Heaps are a specialized tree-based data structure that satisfy heap properties, making them particularly useful for priority queue implementations and efficient sorting algorithms.

Overview of Heaps

  1. Types of Heaps:
  • Min Heap: In a min heap, the value of each node is greater than or equal to the value of its parent, with the minimum value at the root.
graph TD
    subgraph "Min Heap as Array"
        arr("Array: [2, 3, 4, 17, 19, 36, 7, 25, 100]")

    subgraph "Min Heap as Tree"
        A[2] --> B[3]
        A --> C[4]
        B --> D[17]
        B --> E[19]
        C --> F[36]
        C --> G[7]
        D --> H[25]
        D --> I[100]
  • Max Heap: In a max heap, the value of each node is less than or equal to the value of its parent, with the maximum value at the root.
graph TD
    subgraph "Max Heap as Array"
        arr("Array: [100, 19, 36, 17, 3, 25, 1, 2, 7]")

    subgraph "Max Heap as Tree"
        A[100] --> B[19]
        A --> C[36]
        B --> D[17]
        B --> E[3]
        C --> F[25]
        C --> G[1]
        D --> H[2]
        D --> I[7]
  1. Structure: Heaps are usually implemented as binary trees, but they are typically handled in array form for efficiency and ease of access.

  2. Properties:

  • Complete Binary Tree: A heap must be a complete binary tree, meaning all levels of the tree are fully filled except possibly the last level, which is filled from left to right.
  • Heap Order Property: Every node’s value is greater than (or equal to) the value of its children in a max heap, and less than (or equal to) in a min heap.

Common Operations and Their Big O Notation

Operation Time Complexity Comments
Insert O(log n) Insertion in a heap involves adding the new element at the end and then “heapifying up.”
Extract Min/Max O(log n) Removing the min/max involves removing the root and then “heapifying down.”
Find Min/Max O(1) The min/max value is always at the root in a min/max heap.
Heapify O(n) Converting an array into a heap has a linear time complexity.
Increase Key/Decrease Key O(log n) Updating the value of a node may require “heapifying up” or “heapifying down.”


Heapify adjusts a subtree to maintain the heap property: for a max heap, every parent node is greater than or equal to its children; for a min heap, every parent node is less than or equal to its children. The operation is applied in a bottom-up manner, starting from the last non-leaf node all the way up to the root node.

Given an array representation of a heap:

  • The parent of any element at index i is at index (i-1)/2.
  • Its left child is located at index 2*i + 1.
  • Its right child is at 2*i + 2.

Here’s how a heapify function can be implemented in Go for a max heap. This function ensures that the subtree rooted at index i is a max heap:

func heapify(arr []int, n, i int) {
    largest := i // Initialize largest as root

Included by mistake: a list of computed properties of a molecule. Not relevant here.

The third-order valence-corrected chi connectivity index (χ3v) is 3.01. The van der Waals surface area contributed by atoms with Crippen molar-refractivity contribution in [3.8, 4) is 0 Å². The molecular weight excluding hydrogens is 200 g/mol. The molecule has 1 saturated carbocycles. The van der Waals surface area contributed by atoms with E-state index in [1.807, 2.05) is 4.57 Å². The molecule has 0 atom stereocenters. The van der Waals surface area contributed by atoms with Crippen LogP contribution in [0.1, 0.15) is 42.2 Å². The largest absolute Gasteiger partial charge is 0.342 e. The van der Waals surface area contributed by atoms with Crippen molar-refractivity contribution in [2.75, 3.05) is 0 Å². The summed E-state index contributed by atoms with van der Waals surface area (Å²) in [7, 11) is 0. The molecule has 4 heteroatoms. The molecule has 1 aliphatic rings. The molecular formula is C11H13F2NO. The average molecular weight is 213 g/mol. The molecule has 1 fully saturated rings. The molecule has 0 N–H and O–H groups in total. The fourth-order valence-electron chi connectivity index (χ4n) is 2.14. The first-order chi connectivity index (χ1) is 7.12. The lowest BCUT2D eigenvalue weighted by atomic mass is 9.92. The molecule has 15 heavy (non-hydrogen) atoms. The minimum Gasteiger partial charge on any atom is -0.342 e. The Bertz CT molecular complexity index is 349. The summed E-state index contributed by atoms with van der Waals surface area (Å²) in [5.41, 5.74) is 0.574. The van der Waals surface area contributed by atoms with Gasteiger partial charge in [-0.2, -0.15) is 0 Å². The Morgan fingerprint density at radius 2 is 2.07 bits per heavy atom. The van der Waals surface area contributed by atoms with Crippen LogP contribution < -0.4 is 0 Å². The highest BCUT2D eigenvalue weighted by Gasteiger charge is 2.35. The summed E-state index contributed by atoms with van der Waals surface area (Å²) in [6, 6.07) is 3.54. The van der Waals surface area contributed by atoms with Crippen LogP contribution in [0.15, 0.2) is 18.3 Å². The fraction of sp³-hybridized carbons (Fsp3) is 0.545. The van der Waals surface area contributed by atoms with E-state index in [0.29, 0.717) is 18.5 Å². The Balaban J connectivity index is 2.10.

l := 2*i + 1
    r := 2*i + 2

    // If left child is larger than root
    if l < n && arr[l] > arr[largest] {
        largest = l

    // If right child is larger than largest so far
    if r < n && arr[r] > arr[largest] {
        largest = r

    // If largest is not root
    if largest != i {
        arr[i], arr[largest] = arr[largest], arr[i] // Swap

        // Recursively heapify the affected subtree
        heapify(arr, n, largest)

Code Representation

package main

import (

type MaxHeap struct {
    array []int

// Insert adds an element to the heap
func (h *MaxHeap) Insert(key int) {
    h.array = append(h.array, key)
    h.heapifyUp(len(h.array) - 1)

// Extract returns and removes the largest element from the heap
func (h *MaxHeap) Extract() int {
    if len(h.array) == 0 {
        fmt.Println("Heap is empty")
        return math.MinInt64
    extracted := h.array[0]
    // Move the last element to the root
    h.array[0] = h.array[len(h.array)-1]
    h.array = h.array[:len(h.array)-1]
    return extracted

// Find searches for an element in the heap and returns its index or -1 if not found
func (h *MaxHeap) Find(key int) int {
    for i, val := range h.array {
        if val == key {
            return i
    return -1 // Not found

// heapifyUp adjusts the heap after insertion
func (h *MaxHeap) heapifyUp(index int) {
    for h.array[parent(index)] < h.array[index] {
        h.swap(parent(index), index)
        index = parent(index)

// heapifyDown adjusts the heap after extraction
func (h *MaxHeap) heapifyDown(index int) {
    lastIndex := len(h.array) - 1
    l, r := left(index), right(index)
    childToCompare := 0

    for l <= lastIndex {
        if l == lastIndex { // When left child is the only child
            childToCompare = l
        } else if h.array[l] > h.array[r] { // When left child is larger
            childToCompare = l
        } else { // When right child is larger
            childToCompare = r

        // Swap if the current node is smaller than the larger child
        if h.array[index] < h.array[childToCompare] {
            h.swap(index, childToCompare)
            index = childToCompare
            l, r = left(index), right(index)
        } else {

// IncreaseKey increases the value of an element and adjusts the heap
func (h *MaxHeap) IncreaseKey(index, newValue int) {
    if index < 0 || index >= len(h.array) {
        fmt.Println("Index out of bounds")
    h.array[index] = newValue

// Helper functions
func parent(i int) int { return (i - 1) / 2 }
func left(i int) int   { return 2*i + 1 }
func right(i int) int  { return 2*i + 2 }
func (h *MaxHeap) swap(i1, i2 int) {
    h.array[i1], h.array[i2] = h.array[i2], h.array[i1]

func main() {
    heap := &MaxHeap{}
    fmt.Println("Inserting elements into heap:")